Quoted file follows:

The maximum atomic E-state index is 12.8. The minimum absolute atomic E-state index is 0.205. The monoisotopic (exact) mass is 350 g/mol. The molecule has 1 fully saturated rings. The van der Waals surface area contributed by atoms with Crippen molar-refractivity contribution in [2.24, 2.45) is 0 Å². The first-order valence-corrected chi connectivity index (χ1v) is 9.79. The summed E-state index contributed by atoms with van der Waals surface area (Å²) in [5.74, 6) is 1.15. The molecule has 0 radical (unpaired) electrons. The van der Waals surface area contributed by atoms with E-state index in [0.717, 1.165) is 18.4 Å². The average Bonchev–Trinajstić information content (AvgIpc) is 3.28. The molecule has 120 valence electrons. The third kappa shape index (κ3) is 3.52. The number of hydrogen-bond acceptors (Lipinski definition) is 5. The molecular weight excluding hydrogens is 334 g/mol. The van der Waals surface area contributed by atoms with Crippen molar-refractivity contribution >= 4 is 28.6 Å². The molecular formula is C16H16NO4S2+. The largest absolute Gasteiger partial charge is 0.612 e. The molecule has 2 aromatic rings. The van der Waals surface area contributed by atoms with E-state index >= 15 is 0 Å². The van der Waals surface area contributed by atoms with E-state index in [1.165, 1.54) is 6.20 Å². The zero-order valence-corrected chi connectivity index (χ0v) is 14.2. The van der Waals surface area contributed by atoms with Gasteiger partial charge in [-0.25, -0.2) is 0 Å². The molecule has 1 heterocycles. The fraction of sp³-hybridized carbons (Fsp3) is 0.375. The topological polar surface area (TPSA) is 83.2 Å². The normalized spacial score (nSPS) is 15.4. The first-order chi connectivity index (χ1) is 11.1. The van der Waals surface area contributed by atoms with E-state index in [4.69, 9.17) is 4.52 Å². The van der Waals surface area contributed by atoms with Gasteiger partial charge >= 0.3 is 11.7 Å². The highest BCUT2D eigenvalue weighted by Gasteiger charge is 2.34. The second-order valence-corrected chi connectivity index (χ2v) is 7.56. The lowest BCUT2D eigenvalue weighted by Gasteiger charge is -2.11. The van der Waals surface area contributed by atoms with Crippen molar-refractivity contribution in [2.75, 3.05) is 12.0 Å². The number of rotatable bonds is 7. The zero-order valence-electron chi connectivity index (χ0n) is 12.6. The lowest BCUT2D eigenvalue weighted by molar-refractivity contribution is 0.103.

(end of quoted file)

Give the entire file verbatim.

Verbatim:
The maximum atomic E-state index is 12.8. The minimum absolute atomic E-state index is 0.205. The monoisotopic (exact) mass is 350 g/mol. The molecule has 1 fully saturated rings. The van der Waals surface area contributed by atoms with Crippen molar-refractivity contribution in [2.24, 2.45) is 0 Å². The first-order valence-corrected chi connectivity index (χ1v) is 9.79. The summed E-state index contributed by atoms with van der Waals surface area (Å²) in [5.74, 6) is 1.15. The molecule has 0 radical (unpaired) electrons. The van der Waals surface area contributed by atoms with E-state index in [0.717, 1.165) is 18.4 Å². The average Bonchev–Trinajstić information content (AvgIpc) is 3.28. The molecule has 120 valence electrons. The third kappa shape index (κ3) is 3.52. The number of hydrogen-bond acceptors (Lipinski definition) is 5. The molecular weight excluding hydrogens is 334 g/mol. The van der Waals surface area contributed by atoms with Crippen molar-refractivity contribution >= 4 is 28.6 Å². The molecular formula is C16H16NO4S2+. The largest absolute Gasteiger partial charge is 0.612 e. The molecule has 2 aromatic rings. The van der Waals surface area contributed by atoms with E-state index >= 15 is 0 Å². The van der Waals surface area contributed by atoms with E-state index in [1.165, 1.54) is 6.20 Å². The zero-order valence-corrected chi connectivity index (χ0v) is 14.2. The van der Waals surface area contributed by atoms with Gasteiger partial charge in [-0.25, -0.2) is 0 Å². The molecule has 1 heterocycles. The fraction of sp³-hybridized carbons (Fsp3) is 0.375. The topological polar surface area (TPSA) is 83.2 Å². The normalized spacial score (nSPS) is 15.4. The first-order chi connectivity index (χ1) is 11.1. The van der Waals surface area contributed by atoms with E-state index in [4.69, 9.17) is 4.52 Å². The van der Waals surface area contributed by atoms with Gasteiger partial charge >= 0.3 is 11.7 Å². The highest BCUT2D eigenvalue weighted by Gasteiger charge is 2.34. The second-order valence-corrected chi connectivity index (χ2v) is 7.56. The lowest BCUT2D eigenvalue weighted by Gasteiger charge is -2.11. The van der Waals surface area contributed by atoms with Crippen molar-refractivity contribution in [2.75, 3.05) is 12.0 Å². The number of rotatable bonds is 7. The zero-order valence-electron chi connectivity index (χ0n) is 12.6. The lowest BCUT2D eigenvalue weighted by molar-refractivity contribution is 0.103.